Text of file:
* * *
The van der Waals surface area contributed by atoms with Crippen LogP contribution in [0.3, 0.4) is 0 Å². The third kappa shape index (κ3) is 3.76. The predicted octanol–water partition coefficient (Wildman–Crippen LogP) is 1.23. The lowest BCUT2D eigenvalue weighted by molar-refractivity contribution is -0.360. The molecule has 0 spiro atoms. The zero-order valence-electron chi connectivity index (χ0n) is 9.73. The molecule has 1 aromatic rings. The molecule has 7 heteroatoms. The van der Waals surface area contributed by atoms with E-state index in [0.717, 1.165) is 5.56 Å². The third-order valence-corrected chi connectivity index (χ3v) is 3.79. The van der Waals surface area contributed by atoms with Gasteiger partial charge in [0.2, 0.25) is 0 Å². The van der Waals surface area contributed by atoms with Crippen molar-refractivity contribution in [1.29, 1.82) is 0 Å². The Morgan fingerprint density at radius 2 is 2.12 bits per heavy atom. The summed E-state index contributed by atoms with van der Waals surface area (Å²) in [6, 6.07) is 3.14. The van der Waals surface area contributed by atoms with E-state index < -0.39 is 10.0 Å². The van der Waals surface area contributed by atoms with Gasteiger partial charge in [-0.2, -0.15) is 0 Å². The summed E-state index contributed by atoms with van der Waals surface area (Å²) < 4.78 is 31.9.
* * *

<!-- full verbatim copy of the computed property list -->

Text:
The van der Waals surface area contributed by atoms with Crippen LogP contribution in [0.3, 0.4) is 0 Å². The third kappa shape index (κ3) is 3.76. The predicted octanol–water partition coefficient (Wildman–Crippen LogP) is 1.23. The lowest BCUT2D eigenvalue weighted by molar-refractivity contribution is -0.360. The molecule has 0 spiro atoms. The zero-order valence-electron chi connectivity index (χ0n) is 9.73. The molecule has 1 aromatic rings. The molecule has 7 heteroatoms. The van der Waals surface area contributed by atoms with E-state index in [0.717, 1.165) is 5.56 Å². The third-order valence-corrected chi connectivity index (χ3v) is 3.79. The van der Waals surface area contributed by atoms with Gasteiger partial charge in [0.2, 0.25) is 0 Å². The van der Waals surface area contributed by atoms with Crippen molar-refractivity contribution in [1.29, 1.82) is 0 Å². The Morgan fingerprint density at radius 2 is 2.12 bits per heavy atom. The summed E-state index contributed by atoms with van der Waals surface area (Å²) in [6, 6.07) is 3.14. The van der Waals surface area contributed by atoms with E-state index < -0.39 is 10.0 Å². The van der Waals surface area contributed by atoms with Gasteiger partial charge in [-0.2, -0.15) is 0 Å². The summed E-state index contributed by atoms with van der Waals surface area (Å²) < 4.78 is 31.9.